Puppies are born with a built-in talent for responding to human gestures, according to new research.
Up to 40 per cent of a puppy’s ability to communicate comes down to its genes.
Animal behaviourist Mark Vette told Breakfast today the research was based on about 375 service dogs who were tested to find out “how to raise them better and how to be able to make better service dogs”.
“Dogs, of course, have co-evolved with us for some 40,000 years and that co-evolution has adapted them to be able to relate to us and understand our gestures and our postures and our gaze,” he said.
Vette says because dogs are “postural communicators” who study people's gaze and posture, visual cues are a “great way to animate them into a behaviour that we want them to do”.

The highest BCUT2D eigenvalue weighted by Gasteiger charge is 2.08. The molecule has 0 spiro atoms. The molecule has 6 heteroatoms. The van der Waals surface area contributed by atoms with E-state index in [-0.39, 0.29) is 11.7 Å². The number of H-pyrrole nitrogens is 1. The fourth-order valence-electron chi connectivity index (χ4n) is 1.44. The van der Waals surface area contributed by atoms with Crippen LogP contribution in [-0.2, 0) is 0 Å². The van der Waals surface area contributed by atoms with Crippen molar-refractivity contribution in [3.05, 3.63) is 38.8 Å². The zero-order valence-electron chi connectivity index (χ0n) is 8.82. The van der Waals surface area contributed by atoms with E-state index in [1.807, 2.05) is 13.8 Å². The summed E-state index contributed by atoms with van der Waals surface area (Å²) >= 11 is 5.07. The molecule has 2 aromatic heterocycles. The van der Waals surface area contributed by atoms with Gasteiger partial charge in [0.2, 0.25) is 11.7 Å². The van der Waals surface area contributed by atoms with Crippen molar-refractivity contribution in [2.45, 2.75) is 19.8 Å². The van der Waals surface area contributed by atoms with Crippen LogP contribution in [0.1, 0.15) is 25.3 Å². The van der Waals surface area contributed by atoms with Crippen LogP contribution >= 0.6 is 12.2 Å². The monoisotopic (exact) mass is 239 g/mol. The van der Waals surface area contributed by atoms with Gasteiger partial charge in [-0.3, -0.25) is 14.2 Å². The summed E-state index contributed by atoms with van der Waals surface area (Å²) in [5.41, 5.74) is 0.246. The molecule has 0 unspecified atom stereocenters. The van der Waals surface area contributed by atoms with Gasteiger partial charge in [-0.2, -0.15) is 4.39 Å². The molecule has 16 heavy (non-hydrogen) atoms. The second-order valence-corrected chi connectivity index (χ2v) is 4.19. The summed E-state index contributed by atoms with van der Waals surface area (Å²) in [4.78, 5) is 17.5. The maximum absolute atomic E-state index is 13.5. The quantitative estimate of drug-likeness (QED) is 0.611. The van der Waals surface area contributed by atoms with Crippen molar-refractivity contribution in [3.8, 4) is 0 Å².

“It’s critical that we do as much of that through the formative period because 80 per cent of their brain wires up in that two- to four-month period so this is when most of the stuff’s happening for a dog in terms of their development.
"That’s really critical that you get that formative period going — [it] grows their brain and increases their ability to relate to us and, of course, that’s the absolute shaping period in life."
The dog trainer says the research is good news for training service dogs.
"Think of a blind dog walking a blind person through a city. It's a pretty amazing phenomena, isn't it?" he said.
"It means there has to be a synergy and a coherence in our relationship. That is really sophisticated and, of course, that's the beauty of dogs."